One of the best things about the production was that everyone spoke excellent French.  The copious dialogue was cut, but enough was kept to reveal the idiomatic French.  The music offers each principal an aria in each act.  Both of Lalla Roukh's are astonishingly varied and good--"Sous le feuillage sombre" and "O nuit d'amour."  Why haven't they been recorded?  Noureddin, the minstrel-king, sings a romance in typical couplet form in Act I ("Ma maitresse a quitté la tente") to entertain the Princess, and in Act II he sings a barcarolle (O, ma maitresse") off stage, an utterly charming piece which our production enlivened with a solo dance.  There are duets in both acts, and one of them, a comic duet between Baskir and Noureddin in which the former laughs about how he will dupe the King not knowing that he is confessing to the King in disguise, might remind us of the smuggler's quintet in Carmen(1875), but would have reminded Carmen's early listeners of Lalla RoukhThe love duet in Act II ends with a section that reminds Ralph Locke, a musicologist who has written about David, of the final slow cabaletta in Lucia di Lammermoor At any rate, Donizetti can be heard from time to time too.

Marianne Fiset was a powerful heroine, especially in her beautiful aria "O nuit d'amour" near the beginning of Act II.  Emiliano Gonzalez Toro, a Chilean who was born and grew up in Geneva, was a mellifluous Noureddin, the King in disguise, while the excellent Nathalie Paulin was a funny and agile Mirza.  Perhaps best of all was Bernard Deletré in the comic role of Baskir.  Mr. Deletré also directed the proceedings and cut the spoken text. There were also two comic servants to Baskir named Bakbara and Kaboul (David Newman and Andrew Adelsberger).   These two gentlemen played a very funny drunk scene, most typical of French opera comique if not of Moslem culture.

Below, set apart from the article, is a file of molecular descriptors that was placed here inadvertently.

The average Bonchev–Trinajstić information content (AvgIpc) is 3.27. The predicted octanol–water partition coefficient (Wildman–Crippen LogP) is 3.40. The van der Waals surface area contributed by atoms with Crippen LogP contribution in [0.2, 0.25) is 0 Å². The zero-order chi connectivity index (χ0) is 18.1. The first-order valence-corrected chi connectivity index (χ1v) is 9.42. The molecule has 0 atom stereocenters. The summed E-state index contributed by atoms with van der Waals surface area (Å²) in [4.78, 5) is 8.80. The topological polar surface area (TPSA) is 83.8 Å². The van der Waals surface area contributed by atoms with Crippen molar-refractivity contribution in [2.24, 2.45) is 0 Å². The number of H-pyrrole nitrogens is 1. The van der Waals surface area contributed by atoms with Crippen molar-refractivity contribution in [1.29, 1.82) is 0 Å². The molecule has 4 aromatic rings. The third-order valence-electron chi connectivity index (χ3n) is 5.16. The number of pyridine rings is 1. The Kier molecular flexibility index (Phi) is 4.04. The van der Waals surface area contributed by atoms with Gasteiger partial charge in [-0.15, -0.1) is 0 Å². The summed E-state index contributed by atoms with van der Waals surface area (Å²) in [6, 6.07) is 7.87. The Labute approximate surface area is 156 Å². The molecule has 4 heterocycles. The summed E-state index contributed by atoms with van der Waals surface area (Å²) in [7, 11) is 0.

Emiliano Gonzalez Toro as Nourredin

(in rehearsal)


There was minimal scenery (a couple of tents) and the chorus was dressed in nineteenth century black, and sang from stage boxes for the most part, but gorgeous costumes, using the bright colors of India and Uzbekistan, by Indian fashion designer Poonam Bhagat made up for any lack of sets.  Opera Lafayette founder Ryan Brown conducted idiomatically.  This rara avis  really flew!

Hearing L'elisir d'amore at the Metropolitan a day before Lalla Roukh was like putting on an old, comfortable sweater.  Everything about it was familiar, but it fits so well that it is always welcome (Charles's review of that opera was included in the same Newsletter).  Hearing Lalla Roukh is like finding a new wine (albeit in an old bottle).  It is what some of us jaded, devotees of the lyric muse treasure most: finding something new and very good, forgotten on the dusty shelves of an old library, and understanding what our great, great grandparents found so charming over a century ago.  We hope against hope that these performances will inspire other innovative companies to take up a work so full of grace and beauty so that it will not be consigned to the shelf for another hundred years.


The complete recording will be released on Naxos in 2014. Naxos have recorded a number of David pieces including Le Désert, see here.  The Laborie and Ambroisie labels have recorded his chamber music.



Page initially published in  June 2013